THE younger a team, the less consistent its performances. That is the accepted wisdom in football, but it is something Gary Locke aims to prove false today when his young Hearts squad take on Ross County.
Having won two of their last three matches – in the league at Pittodrie and the League Cup at Easter Road – the Tynecastle club appear to have turned the corner after a run of poor results. If they keep up that improvement this afternoon against opponents who are themselves struggling to find form, they will give their hopes of avoiding relegation a significant boost.
It will be the third time in the past couple of months that Hearts have taken on one of their relegation rivals, and Locke knows he has to ensure they have learned the lesson from the other two games. They welcomed St Mirren to Tynecastle, at a time when the Paisley side had yet to win a game in the Premiership, and lost 2-0. Three weeks later they went to Kilmarnock and lost again, by the same score.
On both occasions, Hearts basically failed to turn up. At least their previous defeats had been spirited: in those two games, they fell flat.
The fear that many members of Locke’s squad would face burn-out because the manager could not afford to rest them has been voiced all season, and was articulated again this week both by Locke himself and by strikers’ coach John Robertson. But at least the young players themselves appear to feel no such fear, and despite their recent setbacks in the league are raring to get back into action, according to Callum Paterson.
“I feel fresh enough,” the 19-year-old forward said when asked if he thought he could do with a rest. “I’m young and have not got any excuses to feel not fresh. I feel great.
“I played quite a bit last season, so I’m kind of used to getting a lot of games in a row. So I’m all right with it.
“Everyone’s buzzing about playing first-team football. Our last result up at Aberdeen was great. It would have been better to have a game the next weekend, but we had a break and now we’ve got to keep our confidence going into the Ross County game.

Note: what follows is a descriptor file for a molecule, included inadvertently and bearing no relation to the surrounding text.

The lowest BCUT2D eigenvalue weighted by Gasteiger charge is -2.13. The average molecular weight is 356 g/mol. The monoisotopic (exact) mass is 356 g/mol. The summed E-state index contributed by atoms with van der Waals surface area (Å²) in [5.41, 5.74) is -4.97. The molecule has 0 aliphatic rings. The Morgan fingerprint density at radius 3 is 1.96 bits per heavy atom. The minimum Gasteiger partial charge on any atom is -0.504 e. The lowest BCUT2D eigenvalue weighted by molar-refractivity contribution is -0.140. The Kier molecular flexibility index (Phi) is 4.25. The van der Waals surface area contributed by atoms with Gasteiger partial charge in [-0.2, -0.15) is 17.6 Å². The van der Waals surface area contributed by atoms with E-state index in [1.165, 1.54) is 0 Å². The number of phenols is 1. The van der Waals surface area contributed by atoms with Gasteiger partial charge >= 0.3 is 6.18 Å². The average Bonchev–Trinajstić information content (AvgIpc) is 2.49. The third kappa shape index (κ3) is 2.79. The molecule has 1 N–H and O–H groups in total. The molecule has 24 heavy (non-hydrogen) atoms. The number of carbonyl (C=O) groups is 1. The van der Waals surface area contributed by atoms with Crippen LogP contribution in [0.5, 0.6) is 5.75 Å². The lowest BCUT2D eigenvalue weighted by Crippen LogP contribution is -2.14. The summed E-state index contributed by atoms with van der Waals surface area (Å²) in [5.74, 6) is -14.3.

“All the boys are used to playing football. We’ve done it with the 19s, at 17-years-old, for our lives really. There’s not much depth to choose from, so we’ve not really got a choice to get a rest. Everyone’s just playing through it and enjoying it. I want to keep playing.”
Besides that general desire to be involved as much as possible, Paterson and his team-mates have a specific reason for wanting to be involved today: having conceded two late goals in Dingwall to lose 2-1 the last time they met Ross County, they are desperate to show they have learned the lesson of that match.
“We played well for the first 89 minutes, then lost it in the last couple of minutes and they scored two goals at the end,” recalled Paterson, who opened the scoring midway through the first half. “It really hurts.
“The first 89 minutes I thought we played really well – played good football and that. Then lapses in concentration lost us a couple of goals.
“It had a big effect on us – such a young team losing a couple of goals in the last minutes was sore. But it didn’t really take us that long [to get over it]. We focus on the next game, not on the past.
“The fans have been great throughout the season. To get another win would just encourage us even more. It would put the boys in good spirits and keep us going for the next games.”
Even in his down time, Paterson admits he can never quite keep his mind off football.
“Just sit about the house, really,” he said when asked how he relaxes.
“Football’s always on the brain.”